Heather Jeffcoat, DPT
Find Out How Dyspareunia Causes Pain During Sex
Intercourse shouldn't hurt, but if it does, find out why and how you can reduce the discomfort.
As the article states, if you experience pain during sex, you're far from alone. Dyspareunia, or painful intercourse, affects about 3 in 4 women. Although this condition is most often associated with women, studies have shown about 1 percent to 5 percent of men suffer from pain from intercourse, too.
The article goes deep into the potential causes of painful sex, which can include endometriosis, adenomyosis, uterine fibroids, a retroverted uterus, interstitial cystitis / painful bladder syndrome, vaginismus, clitoral phimosis, postorgasmic illness syndrome, chronic bacterial prostatitis, and more.
So as you can see, dyspareunia is really a blanket term for any type of pain associated with penetrative sex. Tabitha points out how dyspareunia can be broken down into two types, superficial and deep:
- Superficial dyspareunia, known as entry dyspareunia, refers to pain felt at the vaginal or rectal opening during initial penetration.
- Deep dyspareunia, known as collision dyspareunia, refers to pain felt at deeper points in the vagina and/or rectum during sexual stimulation or penetration.
- Some people experience both types of dyspareunia.
She then mentions how common symptoms can show up in several forms, such as:
- Constant pain that begins at the start of sexual intercourse
- Pain after a period of pain-free sex
- Pain during all sexual activity, including arousal, penetration and orgasm
- Pain that occurs when there is a change in the physical, emotional or hormonal state during sex
What causes pain during sex?
Pain with sex can happen for a variety of reasons, many of which overlap. Some common causes include:
- Adenomyosis - Similar to endometriosis, adenomyosis occurs when endometrial-like tissue invades the muscular wall of the uterus. This tissue growth causes heavy, prolonged periods, chronic pelvic pain, and pain during or after sex.
- Uterine fibroids
- Retroverted uterus
- Interstitial cystitis / painful bladder syndrome (IC-PBS)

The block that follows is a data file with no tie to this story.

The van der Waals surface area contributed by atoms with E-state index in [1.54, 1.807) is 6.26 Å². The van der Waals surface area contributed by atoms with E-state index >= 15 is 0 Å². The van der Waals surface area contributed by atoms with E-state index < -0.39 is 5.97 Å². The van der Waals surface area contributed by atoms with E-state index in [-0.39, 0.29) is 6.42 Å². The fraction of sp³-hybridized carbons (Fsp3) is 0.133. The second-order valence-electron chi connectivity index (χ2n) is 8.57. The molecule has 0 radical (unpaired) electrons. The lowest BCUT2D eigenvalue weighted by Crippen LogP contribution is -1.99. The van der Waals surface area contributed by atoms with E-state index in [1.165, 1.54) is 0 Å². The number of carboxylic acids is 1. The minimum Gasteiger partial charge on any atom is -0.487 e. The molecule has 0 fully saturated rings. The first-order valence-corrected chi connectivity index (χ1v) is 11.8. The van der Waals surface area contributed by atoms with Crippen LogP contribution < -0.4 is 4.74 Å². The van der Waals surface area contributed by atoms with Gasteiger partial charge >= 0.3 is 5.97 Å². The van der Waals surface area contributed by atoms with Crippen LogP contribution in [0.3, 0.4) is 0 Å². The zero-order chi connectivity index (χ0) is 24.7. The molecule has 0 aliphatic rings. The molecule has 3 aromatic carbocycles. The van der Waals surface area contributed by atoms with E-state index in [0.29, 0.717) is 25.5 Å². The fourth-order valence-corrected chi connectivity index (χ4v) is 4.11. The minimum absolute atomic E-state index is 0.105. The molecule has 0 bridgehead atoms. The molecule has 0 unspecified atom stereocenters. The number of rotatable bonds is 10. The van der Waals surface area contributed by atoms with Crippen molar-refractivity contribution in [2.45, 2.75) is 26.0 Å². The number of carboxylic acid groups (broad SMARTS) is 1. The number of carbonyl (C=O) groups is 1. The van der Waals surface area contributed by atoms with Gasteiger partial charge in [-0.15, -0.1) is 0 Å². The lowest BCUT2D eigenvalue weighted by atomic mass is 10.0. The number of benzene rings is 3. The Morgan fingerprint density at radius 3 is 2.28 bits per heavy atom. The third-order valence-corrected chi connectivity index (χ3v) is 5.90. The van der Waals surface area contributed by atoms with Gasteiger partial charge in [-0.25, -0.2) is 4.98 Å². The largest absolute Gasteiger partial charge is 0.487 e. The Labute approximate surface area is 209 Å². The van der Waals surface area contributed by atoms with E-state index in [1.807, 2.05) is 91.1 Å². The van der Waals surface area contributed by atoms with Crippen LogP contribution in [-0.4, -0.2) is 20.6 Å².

- Clitoral phimosis - an anatomical disorder involving the hood of skin around a woman's clitoris being fully or partially disabled, such as being too tight. A 2002 study published in the Journal of Sex & Marital Therapy suggested 22 percent of women suffer from clitoral phimosis.
- Postorgasmic illness syndrome (POIS) - a rare and under-researched condition characterized by a sudden onset of flu-like symptoms, including nausea, dizziness, weakness and fatigue, shortly after having an orgasm. These symptoms can endure for an hour to several days.
- Chronic bacterial prostatitis
Tabitha lists a number of treatment options that include medications, desensitization therapy, and sex therapy. But it's her last tip that hits home with us:
A pelvic floor physical therapist may also be able to help you normalize the activity of your pelvic floor muscles to reduce any discomfort you may be experiencing during intercourse.
Tips for coping and improving your sex life
She offers a number of options that can improve the situation aside from the treatments mentioned, with an emphasis on switching things up - including different positions and not relying on penetrative sex alone. There is much more to learn at the full article here on the Giddy website. And if you think you're ready to take the plunge with one of our trained physical therapists, click here to schedule an appointment with us.